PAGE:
Person Looking At Hidden Fees In Contract


Cheapism is editorially independent. We may earn a commission if you buy through links on our site.

Dealing with banks can sometimes feel like walking on a tightrope — one wrong step, and you find yourself plummeting towards annoying hidden fees or insufficient-fund charges. That's where overdraft protection comes in, promising to catch you before you fall. But is this service really your safety net, or just another trap banks use to fleece you of your hard-earned cash? Here's what you need to know.

What Is Overdraft Protection, Anyway?

Overdraft protection is a banking service that promises to protect customers by allowing them to overdraw their accounts up to a certain limit. At first glance, it may seem like a helpful service that saves customers from embarrassing situations and financial stress. In reality, overdraft protection operates more like a scam, allowing banks and credit unions to charge high fees and generate significant profits at the expense of their customers.

When a customer enrolls in overdraft protection, the required funds to cover an overdraft are typically transferred from a linked bank account; this could be a savings account, a secondary checking account, a credit card, or a line of credit. Although there may be a fee for the transfer, it is typically lower than the overdraft fee you would otherwise incur. But if you have multiple overdrafts, those fees could quickly add up. 

While banks market the service as a means to protect customers from having to pay the full overdraft fee (which typically ranges from $35 to $40 per transaction), they can still be charged additional fees if they overdraw their accounts. According to CNBC, overdraft fees "are one of the most expensive and common checking account fees." Customers can be hit with multiple overdraft fees in one day, though many banks limit it to four per day.

As one TikToker points out, "Why should your bank let you charge money that you do not have on your debit card and then fine you later for that?" adding, "People are living paycheck to paycheck. This is unacceptable. Opt out."  

14 Ways to Improve a Bad Credit Score

The Reality 

One of the issues with overdraft protection is that it is often presented as an opt-in service. Many customers are not aware that they have enrolled in it until they receive a hefty overdraft fee. Banks often use misleading language and fine print to convince customers to sign up for overdraft protection — all the while failing to mention the high fees and costs associated with the service.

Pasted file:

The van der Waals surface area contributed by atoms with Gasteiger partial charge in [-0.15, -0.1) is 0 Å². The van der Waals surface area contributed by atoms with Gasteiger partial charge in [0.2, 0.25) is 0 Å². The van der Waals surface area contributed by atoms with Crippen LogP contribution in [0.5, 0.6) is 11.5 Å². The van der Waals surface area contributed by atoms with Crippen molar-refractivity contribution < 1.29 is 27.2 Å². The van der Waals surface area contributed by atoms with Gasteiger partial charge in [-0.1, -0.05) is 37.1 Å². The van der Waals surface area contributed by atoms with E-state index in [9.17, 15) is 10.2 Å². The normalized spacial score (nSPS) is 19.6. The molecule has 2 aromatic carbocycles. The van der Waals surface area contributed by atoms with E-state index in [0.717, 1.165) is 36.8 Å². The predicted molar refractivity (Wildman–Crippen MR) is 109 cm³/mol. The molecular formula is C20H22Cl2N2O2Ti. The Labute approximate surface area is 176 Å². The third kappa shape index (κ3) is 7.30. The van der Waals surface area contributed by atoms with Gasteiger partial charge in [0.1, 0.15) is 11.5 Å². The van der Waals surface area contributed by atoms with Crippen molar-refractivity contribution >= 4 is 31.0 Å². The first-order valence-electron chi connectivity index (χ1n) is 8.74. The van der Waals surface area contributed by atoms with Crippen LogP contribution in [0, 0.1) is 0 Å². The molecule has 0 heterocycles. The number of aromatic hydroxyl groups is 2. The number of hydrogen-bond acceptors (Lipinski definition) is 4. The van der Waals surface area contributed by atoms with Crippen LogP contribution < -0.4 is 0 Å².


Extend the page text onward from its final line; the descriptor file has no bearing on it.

Another problem with the service is how it often targets vulnerable customers, including low-income individuals, seniors, and people with limited financial knowledge. A 2022 study by Harvard Business School found that "conventional banks are just as guilty [as payday lenders] of using fees to penalize consumers, hurting low-income customers the most." 

These customers are the most likely to face financial difficulties and rely on overdraft protection as a safety net. However, they are also the ones who are most likely to incur fees and fall into debt, exacerbating their financial problems. In essence, the practice drains "significant cash from people living at the edge of their means at a time when inflation is further reducing their buying power."

Mobile banking. Man using online banking technology on touch screen device. Financial and investment. Digital and internet payments shopping on network connection. All on screen are design up.Photo credit: ipopba/istockphoto

Protect Yourself

In short, overdraft protection can be scammy because it allows banks to charge excessive fees and generate significant profits at the expense of their customers. It can also target vulnerable customers and perpetuate a cycle of debt and financial instability. Customers should be aware of the risks associated with overdraft protection and avoid signing up for this service whenever possible.

In fact, consumer finance laws are on your side. The Consumer Financial Protection Bureau (CFPB) states that "a financial institution holding a consumer's account shall not assess a fee or charge on a consumer's account for paying an ATM or one-time debit card transaction." So the next time you're unsure of your rights, be sure to do your research — and don't let your bank bamboozle you. 

For more great money-saving tips and other financial advice, please sign up for our free newsletters.

Cheapism in the News